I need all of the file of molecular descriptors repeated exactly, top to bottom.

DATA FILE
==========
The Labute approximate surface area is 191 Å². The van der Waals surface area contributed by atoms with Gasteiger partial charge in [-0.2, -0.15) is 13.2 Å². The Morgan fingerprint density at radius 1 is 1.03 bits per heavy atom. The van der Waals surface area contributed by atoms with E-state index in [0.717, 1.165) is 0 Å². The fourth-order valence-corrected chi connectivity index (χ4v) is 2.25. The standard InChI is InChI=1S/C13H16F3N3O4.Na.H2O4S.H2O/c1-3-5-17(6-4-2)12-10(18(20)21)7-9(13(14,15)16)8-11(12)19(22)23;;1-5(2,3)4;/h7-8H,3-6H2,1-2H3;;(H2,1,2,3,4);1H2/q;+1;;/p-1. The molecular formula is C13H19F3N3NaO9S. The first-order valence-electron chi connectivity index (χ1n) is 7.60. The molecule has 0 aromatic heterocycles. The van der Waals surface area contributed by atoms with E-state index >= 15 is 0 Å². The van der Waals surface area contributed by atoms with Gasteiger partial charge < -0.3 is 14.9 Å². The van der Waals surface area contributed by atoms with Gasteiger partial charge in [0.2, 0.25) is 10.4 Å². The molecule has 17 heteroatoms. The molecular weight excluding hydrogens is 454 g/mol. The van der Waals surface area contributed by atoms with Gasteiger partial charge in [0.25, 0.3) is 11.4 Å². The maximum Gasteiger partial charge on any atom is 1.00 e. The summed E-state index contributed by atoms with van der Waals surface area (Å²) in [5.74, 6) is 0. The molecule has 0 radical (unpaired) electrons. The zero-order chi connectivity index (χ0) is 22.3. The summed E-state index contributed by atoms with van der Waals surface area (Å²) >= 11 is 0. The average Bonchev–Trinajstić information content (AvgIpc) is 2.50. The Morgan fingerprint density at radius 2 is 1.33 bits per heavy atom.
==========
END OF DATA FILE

The Labute approximate surface area is 191 Å². The van der Waals surface area contributed by atoms with Gasteiger partial charge in [-0.2, -0.15) is 13.2 Å². The Morgan fingerprint density at radius 1 is 1.03 bits per heavy atom. The van der Waals surface area contributed by atoms with E-state index in [0.717, 1.165) is 0 Å². The fourth-order valence-corrected chi connectivity index (χ4v) is 2.25. The standard InChI is InChI=1S/C13H16F3N3O4.Na.H2O4S.H2O/c1-3-5-17(6-4-2)12-10(18(20)21)7-9(13(14,15)16)8-11(12)19(22)23;;1-5(2,3)4;/h7-8H,3-6H2,1-2H3;;(H2,1,2,3,4);1H2/q;+1;;/p-1. The molecular formula is C13H19F3N3NaO9S. The first-order valence-electron chi connectivity index (χ1n) is 7.60. The molecule has 0 aromatic heterocycles. The van der Waals surface area contributed by atoms with E-state index >= 15 is 0 Å². The van der Waals surface area contributed by atoms with Gasteiger partial charge < -0.3 is 14.9 Å². The van der Waals surface area contributed by atoms with Gasteiger partial charge in [0.2, 0.25) is 10.4 Å². The molecule has 17 heteroatoms. The molecular weight excluding hydrogens is 454 g/mol. The van der Waals surface area contributed by atoms with Gasteiger partial charge in [0.25, 0.3) is 11.4 Å². The maximum Gasteiger partial charge on any atom is 1.00 e. The summed E-state index contributed by atoms with van der Waals surface area (Å²) in [5.74, 6) is 0. The molecule has 0 radical (unpaired) electrons. The zero-order chi connectivity index (χ0) is 22.3. The summed E-state index contributed by atoms with van der Waals surface area (Å²) >= 11 is 0. The average Bonchev–Trinajstić information content (AvgIpc) is 2.50. The Morgan fingerprint density at radius 2 is 1.33 bits per heavy atom.